The power of digital
Even with such winning differentiator, in this digital era where anything and everything may be reached in a click, Trillo understands that what sets a brand apart from the rest is customer service and easy access to the market.
A study by Hitachi Consulting in 2015 showed that 90% of consumers research online first before making a purchase, and 60% of those who own a smartphone use the gadget while in-store for price differences and reviews.
True enough, a credit to Happy Skin’s success is the brand’s organic growth online. While organic and digital may not be terms that can be put together, in the digital realm, becoming a brand with an authentic, relatable voice to its audience is a winning factor. Something that Happy Skin has successfully done.
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“You want to have a variety of content that engages people and empowers them. We’re not [into] hard sell where people skip us. What matters is to have thumb-stopping content,” Trillo added.
The brand may have only started on Instagram in October but it has become its biggest leverage since. As of this writing, Happy Skin has 110,000 followers on Instagram and more than 63,000 fans on Facebook. Its healthy mix of product placement, cosmetics, and skin care tips with eye-catching posters has given it an image of a friend.
“Social media is a great equalizer. We don’t have big budgets, we can’t afford commercials or billboards but social media has become our strongest marketing tool. It gives opportunity to young, homegrown brands to make themselves known,” Trillo added.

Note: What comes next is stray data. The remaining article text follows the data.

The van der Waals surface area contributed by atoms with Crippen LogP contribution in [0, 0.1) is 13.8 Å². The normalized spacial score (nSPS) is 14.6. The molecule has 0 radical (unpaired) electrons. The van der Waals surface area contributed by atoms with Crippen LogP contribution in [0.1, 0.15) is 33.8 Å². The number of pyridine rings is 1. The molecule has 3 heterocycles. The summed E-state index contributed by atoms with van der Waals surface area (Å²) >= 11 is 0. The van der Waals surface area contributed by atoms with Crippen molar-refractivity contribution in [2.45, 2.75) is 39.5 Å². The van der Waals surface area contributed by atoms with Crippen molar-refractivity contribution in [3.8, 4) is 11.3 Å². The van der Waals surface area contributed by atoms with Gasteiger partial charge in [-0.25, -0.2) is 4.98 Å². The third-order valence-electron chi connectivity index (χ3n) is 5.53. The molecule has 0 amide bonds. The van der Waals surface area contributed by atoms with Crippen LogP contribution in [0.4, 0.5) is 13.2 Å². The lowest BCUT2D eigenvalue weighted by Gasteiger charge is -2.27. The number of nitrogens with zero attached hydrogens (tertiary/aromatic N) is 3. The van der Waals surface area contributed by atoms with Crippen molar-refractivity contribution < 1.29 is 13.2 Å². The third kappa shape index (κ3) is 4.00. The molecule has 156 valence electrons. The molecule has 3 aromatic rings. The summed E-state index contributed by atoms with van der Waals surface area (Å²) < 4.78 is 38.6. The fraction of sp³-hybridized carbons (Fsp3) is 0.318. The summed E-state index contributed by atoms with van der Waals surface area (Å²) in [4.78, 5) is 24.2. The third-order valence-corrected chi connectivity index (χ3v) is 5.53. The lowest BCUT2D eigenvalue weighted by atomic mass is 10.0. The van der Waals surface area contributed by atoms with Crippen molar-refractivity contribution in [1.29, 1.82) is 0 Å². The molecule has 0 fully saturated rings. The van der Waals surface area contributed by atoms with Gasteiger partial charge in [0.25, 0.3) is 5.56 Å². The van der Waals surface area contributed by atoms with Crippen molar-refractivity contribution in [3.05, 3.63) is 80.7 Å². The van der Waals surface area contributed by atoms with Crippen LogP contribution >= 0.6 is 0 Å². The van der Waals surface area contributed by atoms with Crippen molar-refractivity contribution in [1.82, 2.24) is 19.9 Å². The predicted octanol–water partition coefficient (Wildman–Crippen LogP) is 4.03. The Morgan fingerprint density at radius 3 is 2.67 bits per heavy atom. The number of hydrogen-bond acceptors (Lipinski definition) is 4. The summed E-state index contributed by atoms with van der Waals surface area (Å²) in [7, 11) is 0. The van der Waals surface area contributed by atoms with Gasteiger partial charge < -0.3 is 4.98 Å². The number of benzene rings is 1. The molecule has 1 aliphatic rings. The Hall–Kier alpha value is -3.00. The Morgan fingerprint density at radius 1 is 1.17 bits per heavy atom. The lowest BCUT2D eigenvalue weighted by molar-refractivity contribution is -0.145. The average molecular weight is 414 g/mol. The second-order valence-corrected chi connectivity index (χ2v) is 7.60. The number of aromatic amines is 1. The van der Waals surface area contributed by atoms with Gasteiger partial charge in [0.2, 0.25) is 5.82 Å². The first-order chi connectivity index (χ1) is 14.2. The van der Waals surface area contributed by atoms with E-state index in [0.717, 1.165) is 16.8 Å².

The Happy Skin co-founder admits four out of five of the customers who visit their physical stores discovered the brand through social media, a testament that a brick-and-mortar store is still not something to be taken for granted.
“This is makeup, it’s something you want to feel, touch, and try,” Trillo said.
It may be fun, glamorous, and pretty but the cosmetics industry entails a lot of hard work and Trillo has had her own dose of it.
“When we were starting, it was really a mixture of blood, sweat, and tears. Jacque and I were not only founders, we were also sales girls, kargadors (stevedores). When we launched the brick and mortar store, we were up until 2 am still cleaning the whole place since it was full of dust. It’s part of the birthing pains of any startup, and you must be willing to endure that,” Trillo said.
To easily switch roles from the brand’s living image into someone who puts the dirty work says a lot about an entrepreneur’s drive to succeed, with a lot of risks along the way. One of the chances they took was when they sent their products to TV host Kris Aquino, barely a month in operations.
“Lucky enough we were called to guest in her show, and it was a really big boost to the brand because of course, Kris is the ‘Oprah of the Philippines,’” Trillo said.
That chance snowballed into a collaboration with the TV host, the first for both parties, as they launched an exclusive lipstick with Aquino’s name on her birthday, February 14, 2014.
Since then, the company has had a string of collaborations with various names in the cosmetics and fashion industry, including stylist Liz Uy; skin care brand Pond’s; and clothing brand Plains and Prints. A collaboration with actress Heart Evangelista-Escudero will also be launched in July.
“When you’re an entrepreneur, you have to be bold, brave, and fearless. There’s a lot of risk in starting a business but remember taking risks can also be very rewarding,” Trillo said.
Elyssa Christine Lopez is Entrepreneur.com.ph's editorial assistant / staff writer. Follow her on Twitter @elyssalopz.